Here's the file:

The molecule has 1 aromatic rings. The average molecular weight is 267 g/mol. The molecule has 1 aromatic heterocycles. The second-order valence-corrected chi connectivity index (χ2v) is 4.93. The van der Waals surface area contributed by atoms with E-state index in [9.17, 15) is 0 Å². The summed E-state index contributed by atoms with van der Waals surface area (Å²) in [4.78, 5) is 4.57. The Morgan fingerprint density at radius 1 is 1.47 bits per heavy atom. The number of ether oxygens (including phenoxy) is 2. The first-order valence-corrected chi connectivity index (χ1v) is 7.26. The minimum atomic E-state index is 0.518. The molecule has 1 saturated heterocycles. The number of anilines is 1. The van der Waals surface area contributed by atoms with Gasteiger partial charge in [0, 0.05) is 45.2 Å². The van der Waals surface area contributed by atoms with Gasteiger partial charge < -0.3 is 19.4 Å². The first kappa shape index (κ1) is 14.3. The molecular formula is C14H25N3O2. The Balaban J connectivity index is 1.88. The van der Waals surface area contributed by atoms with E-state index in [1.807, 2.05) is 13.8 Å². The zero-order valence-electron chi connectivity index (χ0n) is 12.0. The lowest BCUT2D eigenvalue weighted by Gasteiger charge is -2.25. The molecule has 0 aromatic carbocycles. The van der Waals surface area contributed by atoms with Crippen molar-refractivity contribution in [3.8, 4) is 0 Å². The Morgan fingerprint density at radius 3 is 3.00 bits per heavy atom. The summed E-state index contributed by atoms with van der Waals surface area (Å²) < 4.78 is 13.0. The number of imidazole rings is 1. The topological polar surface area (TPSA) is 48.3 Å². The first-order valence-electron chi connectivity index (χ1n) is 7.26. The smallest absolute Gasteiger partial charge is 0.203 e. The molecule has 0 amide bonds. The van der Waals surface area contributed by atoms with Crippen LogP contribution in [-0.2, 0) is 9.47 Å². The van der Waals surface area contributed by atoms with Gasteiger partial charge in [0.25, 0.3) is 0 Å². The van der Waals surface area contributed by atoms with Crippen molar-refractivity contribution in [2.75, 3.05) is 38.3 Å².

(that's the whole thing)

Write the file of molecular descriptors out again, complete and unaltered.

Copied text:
The molecule has 1 aromatic rings. The average molecular weight is 267 g/mol. The molecule has 1 aromatic heterocycles. The second-order valence-corrected chi connectivity index (χ2v) is 4.93. The van der Waals surface area contributed by atoms with E-state index in [9.17, 15) is 0 Å². The summed E-state index contributed by atoms with van der Waals surface area (Å²) in [4.78, 5) is 4.57. The Morgan fingerprint density at radius 1 is 1.47 bits per heavy atom. The number of ether oxygens (including phenoxy) is 2. The first-order valence-corrected chi connectivity index (χ1v) is 7.26. The minimum atomic E-state index is 0.518. The molecule has 1 saturated heterocycles. The number of anilines is 1. The van der Waals surface area contributed by atoms with Gasteiger partial charge in [0, 0.05) is 45.2 Å². The van der Waals surface area contributed by atoms with Gasteiger partial charge < -0.3 is 19.4 Å². The first kappa shape index (κ1) is 14.3. The molecular formula is C14H25N3O2. The Balaban J connectivity index is 1.88. The van der Waals surface area contributed by atoms with E-state index in [1.807, 2.05) is 13.8 Å². The zero-order valence-electron chi connectivity index (χ0n) is 12.0. The lowest BCUT2D eigenvalue weighted by Gasteiger charge is -2.25. The molecule has 0 aromatic carbocycles. The van der Waals surface area contributed by atoms with Crippen molar-refractivity contribution in [3.8, 4) is 0 Å². The Morgan fingerprint density at radius 3 is 3.00 bits per heavy atom. The summed E-state index contributed by atoms with van der Waals surface area (Å²) < 4.78 is 13.0. The number of imidazole rings is 1. The topological polar surface area (TPSA) is 48.3 Å². The first-order valence-electron chi connectivity index (χ1n) is 7.26. The smallest absolute Gasteiger partial charge is 0.203 e. The molecule has 0 amide bonds. The van der Waals surface area contributed by atoms with Crippen LogP contribution in [-0.2, 0) is 9.47 Å². The van der Waals surface area contributed by atoms with Gasteiger partial charge in [0.25, 0.3) is 0 Å². The van der Waals surface area contributed by atoms with Crippen molar-refractivity contribution in [2.75, 3.05) is 38.3 Å².